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Residents' Shorter Work Hours Don't Affect Patients' Mortality


PHILADELPHIA -- Limiting the working hours of residents did not increase patients' death rates, as some had feared, nor did it save lives significantly, as others had hoped, according to two large national studies.

PHILADELPHIA, Sept. 5 -- Limiting the hours residents can work did not increase patients' death rates, as some had feared, nor did it save lives significantly, as others had hoped, according to two large national studies.

Moreover, a small mortality decrease for certain groups of medical patients, mainly those with acute MI, was found in one of the studies, Kevin G. Volpp, M.D., Ph.D., of the University of Pennsylvania here and the Philadelphia VA Medical Center, and colleagues, wrote in the Sept. 5 issue of the Journal of the American Medical Association.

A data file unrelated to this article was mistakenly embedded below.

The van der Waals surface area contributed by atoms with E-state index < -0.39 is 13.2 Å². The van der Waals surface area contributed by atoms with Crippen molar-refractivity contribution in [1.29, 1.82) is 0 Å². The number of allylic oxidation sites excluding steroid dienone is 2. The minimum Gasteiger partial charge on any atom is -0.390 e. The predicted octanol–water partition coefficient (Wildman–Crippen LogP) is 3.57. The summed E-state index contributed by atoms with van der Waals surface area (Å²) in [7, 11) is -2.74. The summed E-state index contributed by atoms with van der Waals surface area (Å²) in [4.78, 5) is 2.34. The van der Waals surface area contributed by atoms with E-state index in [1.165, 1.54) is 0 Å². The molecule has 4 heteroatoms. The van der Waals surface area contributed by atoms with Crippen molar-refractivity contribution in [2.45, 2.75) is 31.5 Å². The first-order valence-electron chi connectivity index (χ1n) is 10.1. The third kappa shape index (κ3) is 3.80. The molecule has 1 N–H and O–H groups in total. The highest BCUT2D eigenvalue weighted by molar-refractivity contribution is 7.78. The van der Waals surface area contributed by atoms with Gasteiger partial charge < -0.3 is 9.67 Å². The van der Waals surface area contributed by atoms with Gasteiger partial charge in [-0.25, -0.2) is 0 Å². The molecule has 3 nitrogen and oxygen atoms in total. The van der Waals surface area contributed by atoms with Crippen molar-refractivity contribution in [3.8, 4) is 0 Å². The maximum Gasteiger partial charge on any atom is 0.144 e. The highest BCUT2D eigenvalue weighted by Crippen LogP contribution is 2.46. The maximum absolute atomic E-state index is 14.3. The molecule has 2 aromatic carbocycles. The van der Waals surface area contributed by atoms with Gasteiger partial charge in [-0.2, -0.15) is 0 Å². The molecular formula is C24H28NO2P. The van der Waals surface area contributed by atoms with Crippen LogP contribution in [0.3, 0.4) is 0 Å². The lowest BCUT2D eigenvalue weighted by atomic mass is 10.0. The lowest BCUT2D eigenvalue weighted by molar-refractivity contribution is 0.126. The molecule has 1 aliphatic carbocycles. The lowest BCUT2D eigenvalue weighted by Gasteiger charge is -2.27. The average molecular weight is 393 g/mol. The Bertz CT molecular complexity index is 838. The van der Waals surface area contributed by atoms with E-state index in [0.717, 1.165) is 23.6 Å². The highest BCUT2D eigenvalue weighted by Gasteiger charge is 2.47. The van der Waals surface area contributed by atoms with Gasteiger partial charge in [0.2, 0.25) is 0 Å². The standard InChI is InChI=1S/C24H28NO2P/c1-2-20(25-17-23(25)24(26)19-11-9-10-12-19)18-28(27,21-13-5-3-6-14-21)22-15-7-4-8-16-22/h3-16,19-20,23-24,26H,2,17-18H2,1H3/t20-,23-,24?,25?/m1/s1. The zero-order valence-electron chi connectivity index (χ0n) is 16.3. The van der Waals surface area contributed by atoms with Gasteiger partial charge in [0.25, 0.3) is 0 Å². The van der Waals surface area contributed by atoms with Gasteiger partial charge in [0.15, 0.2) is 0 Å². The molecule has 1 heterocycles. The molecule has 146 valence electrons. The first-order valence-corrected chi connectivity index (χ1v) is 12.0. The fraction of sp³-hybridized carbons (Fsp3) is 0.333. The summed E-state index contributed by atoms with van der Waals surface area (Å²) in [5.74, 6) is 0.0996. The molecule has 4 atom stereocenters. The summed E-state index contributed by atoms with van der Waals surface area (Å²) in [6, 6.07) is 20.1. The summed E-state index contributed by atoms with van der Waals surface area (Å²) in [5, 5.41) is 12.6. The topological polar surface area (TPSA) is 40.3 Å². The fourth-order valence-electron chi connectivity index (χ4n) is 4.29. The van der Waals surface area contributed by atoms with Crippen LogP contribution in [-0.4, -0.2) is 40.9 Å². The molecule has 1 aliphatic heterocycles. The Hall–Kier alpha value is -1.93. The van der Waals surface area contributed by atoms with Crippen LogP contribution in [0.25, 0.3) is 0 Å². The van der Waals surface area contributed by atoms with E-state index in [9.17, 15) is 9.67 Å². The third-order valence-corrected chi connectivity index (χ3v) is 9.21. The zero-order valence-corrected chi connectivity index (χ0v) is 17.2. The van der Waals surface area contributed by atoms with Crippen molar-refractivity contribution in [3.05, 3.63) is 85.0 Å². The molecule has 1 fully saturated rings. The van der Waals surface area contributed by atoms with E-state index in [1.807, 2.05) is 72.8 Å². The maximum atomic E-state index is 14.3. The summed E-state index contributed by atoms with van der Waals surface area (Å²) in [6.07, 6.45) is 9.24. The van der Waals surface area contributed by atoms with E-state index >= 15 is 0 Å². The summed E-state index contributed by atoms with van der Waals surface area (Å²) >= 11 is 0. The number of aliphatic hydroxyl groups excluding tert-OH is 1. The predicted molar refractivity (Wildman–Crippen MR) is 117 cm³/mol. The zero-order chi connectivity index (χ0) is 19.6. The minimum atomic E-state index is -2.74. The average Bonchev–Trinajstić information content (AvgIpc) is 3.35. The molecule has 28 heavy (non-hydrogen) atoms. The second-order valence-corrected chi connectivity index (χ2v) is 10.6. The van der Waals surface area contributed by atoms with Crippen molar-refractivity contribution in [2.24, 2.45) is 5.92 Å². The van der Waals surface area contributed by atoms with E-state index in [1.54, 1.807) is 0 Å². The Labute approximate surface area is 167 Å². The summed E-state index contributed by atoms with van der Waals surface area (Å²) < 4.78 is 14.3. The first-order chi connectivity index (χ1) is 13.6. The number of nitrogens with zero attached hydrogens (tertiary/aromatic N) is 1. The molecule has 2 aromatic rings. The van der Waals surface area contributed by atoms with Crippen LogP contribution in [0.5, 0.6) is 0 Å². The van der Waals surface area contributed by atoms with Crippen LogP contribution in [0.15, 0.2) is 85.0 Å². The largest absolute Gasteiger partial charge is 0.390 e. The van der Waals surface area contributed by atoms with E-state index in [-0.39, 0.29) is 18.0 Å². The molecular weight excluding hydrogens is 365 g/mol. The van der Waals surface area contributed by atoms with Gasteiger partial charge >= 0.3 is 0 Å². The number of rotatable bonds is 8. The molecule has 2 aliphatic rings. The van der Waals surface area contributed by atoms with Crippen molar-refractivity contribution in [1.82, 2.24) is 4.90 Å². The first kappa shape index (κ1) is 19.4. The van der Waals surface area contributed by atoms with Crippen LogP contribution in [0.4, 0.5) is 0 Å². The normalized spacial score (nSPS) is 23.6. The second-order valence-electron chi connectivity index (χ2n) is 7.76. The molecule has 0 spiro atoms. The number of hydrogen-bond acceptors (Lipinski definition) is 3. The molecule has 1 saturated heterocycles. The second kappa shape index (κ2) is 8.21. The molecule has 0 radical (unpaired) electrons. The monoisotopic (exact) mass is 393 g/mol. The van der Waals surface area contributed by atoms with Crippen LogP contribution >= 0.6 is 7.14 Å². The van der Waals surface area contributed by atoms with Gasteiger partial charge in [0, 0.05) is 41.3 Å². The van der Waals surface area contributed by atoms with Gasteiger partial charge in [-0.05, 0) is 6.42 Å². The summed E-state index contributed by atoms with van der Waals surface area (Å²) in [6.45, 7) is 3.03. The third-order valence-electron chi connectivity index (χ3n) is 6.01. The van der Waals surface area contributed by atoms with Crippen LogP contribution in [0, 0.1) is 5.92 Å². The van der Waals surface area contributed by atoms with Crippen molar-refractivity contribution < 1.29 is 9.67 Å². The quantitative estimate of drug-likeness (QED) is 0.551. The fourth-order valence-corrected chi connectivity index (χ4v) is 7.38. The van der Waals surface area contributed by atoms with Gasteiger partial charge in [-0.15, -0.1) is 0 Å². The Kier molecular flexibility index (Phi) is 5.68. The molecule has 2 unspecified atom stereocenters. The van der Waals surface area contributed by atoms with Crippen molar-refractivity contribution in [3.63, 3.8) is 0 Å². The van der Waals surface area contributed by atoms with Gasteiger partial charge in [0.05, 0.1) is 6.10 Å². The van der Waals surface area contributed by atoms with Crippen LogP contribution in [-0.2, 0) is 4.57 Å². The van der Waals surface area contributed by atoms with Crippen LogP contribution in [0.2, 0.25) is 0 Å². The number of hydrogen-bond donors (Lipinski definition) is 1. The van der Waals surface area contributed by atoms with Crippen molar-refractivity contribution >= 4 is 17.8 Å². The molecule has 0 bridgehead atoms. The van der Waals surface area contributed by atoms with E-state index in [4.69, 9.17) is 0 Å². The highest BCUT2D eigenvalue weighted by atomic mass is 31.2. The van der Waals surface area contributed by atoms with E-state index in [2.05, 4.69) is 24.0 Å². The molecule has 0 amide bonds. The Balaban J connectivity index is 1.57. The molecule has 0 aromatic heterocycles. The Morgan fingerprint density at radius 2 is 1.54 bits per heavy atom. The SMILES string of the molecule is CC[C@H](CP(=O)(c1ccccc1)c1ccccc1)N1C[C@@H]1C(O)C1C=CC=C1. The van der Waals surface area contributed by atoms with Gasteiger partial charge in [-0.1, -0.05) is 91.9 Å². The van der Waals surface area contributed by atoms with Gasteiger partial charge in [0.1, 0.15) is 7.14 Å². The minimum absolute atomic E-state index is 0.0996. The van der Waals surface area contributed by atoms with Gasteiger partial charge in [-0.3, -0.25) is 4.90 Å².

In a national study of more than eight million hospitalized Medicare patients, there was no significant increase or decrease in mortality in the first two years after work hours were limited for residents, Dr. Volpp said.

In a second study of patients in acute-care VA hospitals, the same researchers found a small drop in mortality in the second year after work hours were curtailed. The decrease occurred among a limited group of patients with four common medical conditions, mainly MI, but also congestive heart failure, GI bleeding, and stroke.

Widespread concern abut the number of deaths in U.S. hospitals from medical errors prompted the Accreditation Council for Graduate Medical Education (ACGME) to implement duty hour regulations as of July 1, 2003. Work limitations for residents now include no more than 80 hours per week with one day in seven free of all duties, averaged over four weeks.